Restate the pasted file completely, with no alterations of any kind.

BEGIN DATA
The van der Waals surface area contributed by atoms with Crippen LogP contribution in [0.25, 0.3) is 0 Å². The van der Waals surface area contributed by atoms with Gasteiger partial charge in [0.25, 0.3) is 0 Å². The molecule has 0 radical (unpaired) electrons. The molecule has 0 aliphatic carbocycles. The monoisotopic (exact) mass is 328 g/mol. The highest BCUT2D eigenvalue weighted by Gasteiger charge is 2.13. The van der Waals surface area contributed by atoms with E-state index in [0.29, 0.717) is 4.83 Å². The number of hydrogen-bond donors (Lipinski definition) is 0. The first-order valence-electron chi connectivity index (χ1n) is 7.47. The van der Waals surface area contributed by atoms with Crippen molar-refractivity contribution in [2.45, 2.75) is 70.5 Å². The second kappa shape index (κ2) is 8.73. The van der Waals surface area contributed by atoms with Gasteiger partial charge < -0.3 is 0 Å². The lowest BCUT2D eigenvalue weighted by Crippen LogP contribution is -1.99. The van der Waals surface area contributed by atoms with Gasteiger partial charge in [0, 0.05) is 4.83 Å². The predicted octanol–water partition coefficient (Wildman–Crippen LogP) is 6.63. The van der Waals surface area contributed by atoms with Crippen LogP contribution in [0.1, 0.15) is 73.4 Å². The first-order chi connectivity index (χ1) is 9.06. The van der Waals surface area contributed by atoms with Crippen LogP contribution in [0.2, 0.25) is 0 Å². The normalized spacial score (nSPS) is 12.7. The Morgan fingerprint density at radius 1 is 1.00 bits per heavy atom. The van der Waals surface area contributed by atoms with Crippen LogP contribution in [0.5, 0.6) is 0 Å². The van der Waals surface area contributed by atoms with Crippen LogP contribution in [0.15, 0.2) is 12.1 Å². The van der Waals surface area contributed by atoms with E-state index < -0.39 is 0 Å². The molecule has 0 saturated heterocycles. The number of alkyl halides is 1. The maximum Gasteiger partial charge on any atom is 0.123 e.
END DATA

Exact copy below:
The van der Waals surface area contributed by atoms with Crippen LogP contribution in [0.25, 0.3) is 0 Å². The van der Waals surface area contributed by atoms with Gasteiger partial charge in [0.25, 0.3) is 0 Å². The molecule has 0 radical (unpaired) electrons. The molecule has 0 aliphatic carbocycles. The monoisotopic (exact) mass is 328 g/mol. The highest BCUT2D eigenvalue weighted by Gasteiger charge is 2.13. The van der Waals surface area contributed by atoms with E-state index in [0.29, 0.717) is 4.83 Å². The number of hydrogen-bond donors (Lipinski definition) is 0. The first-order valence-electron chi connectivity index (χ1n) is 7.47. The van der Waals surface area contributed by atoms with Crippen molar-refractivity contribution in [2.45, 2.75) is 70.5 Å². The second kappa shape index (κ2) is 8.73. The van der Waals surface area contributed by atoms with Gasteiger partial charge < -0.3 is 0 Å². The lowest BCUT2D eigenvalue weighted by Crippen LogP contribution is -1.99. The van der Waals surface area contributed by atoms with Gasteiger partial charge in [0, 0.05) is 4.83 Å². The predicted octanol–water partition coefficient (Wildman–Crippen LogP) is 6.63. The van der Waals surface area contributed by atoms with Crippen LogP contribution in [0.1, 0.15) is 73.4 Å². The first-order chi connectivity index (χ1) is 9.06. The van der Waals surface area contributed by atoms with Crippen LogP contribution in [0.2, 0.25) is 0 Å². The normalized spacial score (nSPS) is 12.7. The Morgan fingerprint density at radius 1 is 1.00 bits per heavy atom. The van der Waals surface area contributed by atoms with Crippen LogP contribution in [0.5, 0.6) is 0 Å². The van der Waals surface area contributed by atoms with Crippen LogP contribution in [0.15, 0.2) is 12.1 Å². The van der Waals surface area contributed by atoms with E-state index < -0.39 is 0 Å². The molecule has 0 saturated heterocycles. The number of alkyl halides is 1. The maximum Gasteiger partial charge on any atom is 0.123 e.